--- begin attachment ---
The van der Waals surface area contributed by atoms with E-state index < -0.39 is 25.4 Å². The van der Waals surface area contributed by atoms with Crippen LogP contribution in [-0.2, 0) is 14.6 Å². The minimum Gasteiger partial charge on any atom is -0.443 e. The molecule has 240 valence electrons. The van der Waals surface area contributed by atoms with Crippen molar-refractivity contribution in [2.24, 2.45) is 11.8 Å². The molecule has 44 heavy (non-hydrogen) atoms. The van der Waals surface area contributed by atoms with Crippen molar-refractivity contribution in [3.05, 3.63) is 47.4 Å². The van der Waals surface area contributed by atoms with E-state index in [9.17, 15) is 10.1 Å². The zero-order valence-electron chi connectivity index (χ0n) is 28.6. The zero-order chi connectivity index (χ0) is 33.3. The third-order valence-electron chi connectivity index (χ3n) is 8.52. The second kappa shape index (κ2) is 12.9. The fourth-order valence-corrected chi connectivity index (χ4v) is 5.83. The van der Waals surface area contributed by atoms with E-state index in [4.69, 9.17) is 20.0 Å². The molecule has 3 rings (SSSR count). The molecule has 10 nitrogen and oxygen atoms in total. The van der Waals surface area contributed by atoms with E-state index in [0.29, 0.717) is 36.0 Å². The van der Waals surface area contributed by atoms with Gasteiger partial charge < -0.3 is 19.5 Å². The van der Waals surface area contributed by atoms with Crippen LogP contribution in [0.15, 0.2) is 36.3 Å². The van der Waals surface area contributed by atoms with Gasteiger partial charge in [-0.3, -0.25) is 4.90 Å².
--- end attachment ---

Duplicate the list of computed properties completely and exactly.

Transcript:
The van der Waals surface area contributed by atoms with E-state index < -0.39 is 25.4 Å². The van der Waals surface area contributed by atoms with Crippen LogP contribution in [-0.2, 0) is 14.6 Å². The minimum Gasteiger partial charge on any atom is -0.443 e. The molecule has 240 valence electrons. The van der Waals surface area contributed by atoms with Crippen molar-refractivity contribution in [2.24, 2.45) is 11.8 Å². The molecule has 44 heavy (non-hydrogen) atoms. The van der Waals surface area contributed by atoms with Crippen molar-refractivity contribution in [3.05, 3.63) is 47.4 Å². The van der Waals surface area contributed by atoms with E-state index in [9.17, 15) is 10.1 Å². The zero-order valence-electron chi connectivity index (χ0n) is 28.6. The zero-order chi connectivity index (χ0) is 33.3. The third-order valence-electron chi connectivity index (χ3n) is 8.52. The second kappa shape index (κ2) is 12.9. The fourth-order valence-corrected chi connectivity index (χ4v) is 5.83. The van der Waals surface area contributed by atoms with E-state index in [4.69, 9.17) is 20.0 Å². The molecule has 3 rings (SSSR count). The molecule has 10 nitrogen and oxygen atoms in total. The van der Waals surface area contributed by atoms with E-state index in [0.29, 0.717) is 36.0 Å². The van der Waals surface area contributed by atoms with Gasteiger partial charge < -0.3 is 19.5 Å². The van der Waals surface area contributed by atoms with Crippen LogP contribution in [0.15, 0.2) is 36.3 Å². The van der Waals surface area contributed by atoms with Gasteiger partial charge in [-0.3, -0.25) is 4.90 Å².